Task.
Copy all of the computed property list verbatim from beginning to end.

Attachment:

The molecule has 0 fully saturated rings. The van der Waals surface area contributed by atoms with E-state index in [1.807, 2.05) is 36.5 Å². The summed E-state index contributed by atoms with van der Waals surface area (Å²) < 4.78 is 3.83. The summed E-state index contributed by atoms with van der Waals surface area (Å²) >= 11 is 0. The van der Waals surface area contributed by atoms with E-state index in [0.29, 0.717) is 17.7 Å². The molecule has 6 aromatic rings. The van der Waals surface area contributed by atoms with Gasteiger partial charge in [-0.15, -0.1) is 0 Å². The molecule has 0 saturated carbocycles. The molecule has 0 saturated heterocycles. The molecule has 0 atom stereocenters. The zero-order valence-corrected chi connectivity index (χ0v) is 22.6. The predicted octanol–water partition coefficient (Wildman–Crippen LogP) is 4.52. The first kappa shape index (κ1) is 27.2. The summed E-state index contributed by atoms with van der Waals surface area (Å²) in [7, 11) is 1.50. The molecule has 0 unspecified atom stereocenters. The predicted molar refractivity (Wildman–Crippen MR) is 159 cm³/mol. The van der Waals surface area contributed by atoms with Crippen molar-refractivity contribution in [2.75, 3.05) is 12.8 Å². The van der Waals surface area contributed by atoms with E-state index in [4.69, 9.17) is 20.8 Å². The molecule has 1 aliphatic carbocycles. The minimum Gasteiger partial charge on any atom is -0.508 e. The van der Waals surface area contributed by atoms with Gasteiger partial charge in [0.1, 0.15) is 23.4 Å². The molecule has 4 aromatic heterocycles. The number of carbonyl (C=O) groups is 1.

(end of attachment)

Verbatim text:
The molecule has 0 fully saturated rings. The van der Waals surface area contributed by atoms with E-state index in [1.807, 2.05) is 36.5 Å². The summed E-state index contributed by atoms with van der Waals surface area (Å²) < 4.78 is 3.83. The summed E-state index contributed by atoms with van der Waals surface area (Å²) >= 11 is 0. The van der Waals surface area contributed by atoms with E-state index in [0.29, 0.717) is 17.7 Å². The molecule has 6 aromatic rings. The van der Waals surface area contributed by atoms with Gasteiger partial charge in [-0.15, -0.1) is 0 Å². The molecule has 0 saturated carbocycles. The molecule has 0 saturated heterocycles. The molecule has 0 atom stereocenters. The zero-order valence-corrected chi connectivity index (χ0v) is 22.6. The predicted octanol–water partition coefficient (Wildman–Crippen LogP) is 4.52. The first kappa shape index (κ1) is 27.2. The summed E-state index contributed by atoms with van der Waals surface area (Å²) in [7, 11) is 1.50. The molecule has 0 unspecified atom stereocenters. The predicted molar refractivity (Wildman–Crippen MR) is 159 cm³/mol. The van der Waals surface area contributed by atoms with Crippen molar-refractivity contribution in [2.75, 3.05) is 12.8 Å². The van der Waals surface area contributed by atoms with E-state index in [4.69, 9.17) is 20.8 Å². The molecule has 1 aliphatic carbocycles. The minimum Gasteiger partial charge on any atom is -0.508 e. The van der Waals surface area contributed by atoms with Gasteiger partial charge in [0.1, 0.15) is 23.4 Å². The molecule has 4 aromatic heterocycles. The number of carbonyl (C=O) groups is 1.